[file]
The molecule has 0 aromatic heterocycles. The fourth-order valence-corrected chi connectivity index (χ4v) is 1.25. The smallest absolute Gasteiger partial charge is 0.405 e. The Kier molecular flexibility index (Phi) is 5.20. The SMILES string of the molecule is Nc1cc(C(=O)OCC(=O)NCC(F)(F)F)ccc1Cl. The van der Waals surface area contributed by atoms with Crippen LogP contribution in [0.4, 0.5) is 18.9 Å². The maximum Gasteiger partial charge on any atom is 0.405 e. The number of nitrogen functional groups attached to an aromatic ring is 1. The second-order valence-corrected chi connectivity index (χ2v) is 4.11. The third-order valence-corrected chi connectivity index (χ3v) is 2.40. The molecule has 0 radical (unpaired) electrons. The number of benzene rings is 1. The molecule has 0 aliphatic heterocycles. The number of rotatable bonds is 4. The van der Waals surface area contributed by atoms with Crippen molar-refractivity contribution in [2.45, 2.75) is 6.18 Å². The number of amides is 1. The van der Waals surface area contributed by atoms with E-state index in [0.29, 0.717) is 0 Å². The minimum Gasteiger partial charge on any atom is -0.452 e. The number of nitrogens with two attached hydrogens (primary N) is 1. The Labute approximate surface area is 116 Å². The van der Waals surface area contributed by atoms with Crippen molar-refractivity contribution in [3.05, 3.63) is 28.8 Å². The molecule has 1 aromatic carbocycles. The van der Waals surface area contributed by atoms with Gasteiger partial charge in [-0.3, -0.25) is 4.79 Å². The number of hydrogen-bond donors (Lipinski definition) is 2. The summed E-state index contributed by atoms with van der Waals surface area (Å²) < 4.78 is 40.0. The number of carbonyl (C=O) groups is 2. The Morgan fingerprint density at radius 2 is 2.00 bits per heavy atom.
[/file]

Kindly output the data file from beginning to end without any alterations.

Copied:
The molecule has 0 aromatic heterocycles. The fourth-order valence-corrected chi connectivity index (χ4v) is 1.25. The smallest absolute Gasteiger partial charge is 0.405 e. The Kier molecular flexibility index (Phi) is 5.20. The SMILES string of the molecule is Nc1cc(C(=O)OCC(=O)NCC(F)(F)F)ccc1Cl. The van der Waals surface area contributed by atoms with Crippen LogP contribution in [0.4, 0.5) is 18.9 Å². The maximum Gasteiger partial charge on any atom is 0.405 e. The number of nitrogen functional groups attached to an aromatic ring is 1. The second-order valence-corrected chi connectivity index (χ2v) is 4.11. The third-order valence-corrected chi connectivity index (χ3v) is 2.40. The molecule has 0 radical (unpaired) electrons. The number of benzene rings is 1. The molecule has 0 aliphatic heterocycles. The number of rotatable bonds is 4. The van der Waals surface area contributed by atoms with Crippen molar-refractivity contribution in [2.45, 2.75) is 6.18 Å². The number of amides is 1. The van der Waals surface area contributed by atoms with E-state index in [0.29, 0.717) is 0 Å². The minimum Gasteiger partial charge on any atom is -0.452 e. The number of nitrogens with two attached hydrogens (primary N) is 1. The Labute approximate surface area is 116 Å². The van der Waals surface area contributed by atoms with Crippen molar-refractivity contribution in [3.05, 3.63) is 28.8 Å². The molecule has 1 aromatic carbocycles. The van der Waals surface area contributed by atoms with Gasteiger partial charge in [-0.3, -0.25) is 4.79 Å². The number of hydrogen-bond donors (Lipinski definition) is 2. The summed E-state index contributed by atoms with van der Waals surface area (Å²) < 4.78 is 40.0. The number of carbonyl (C=O) groups is 2. The Morgan fingerprint density at radius 2 is 2.00 bits per heavy atom.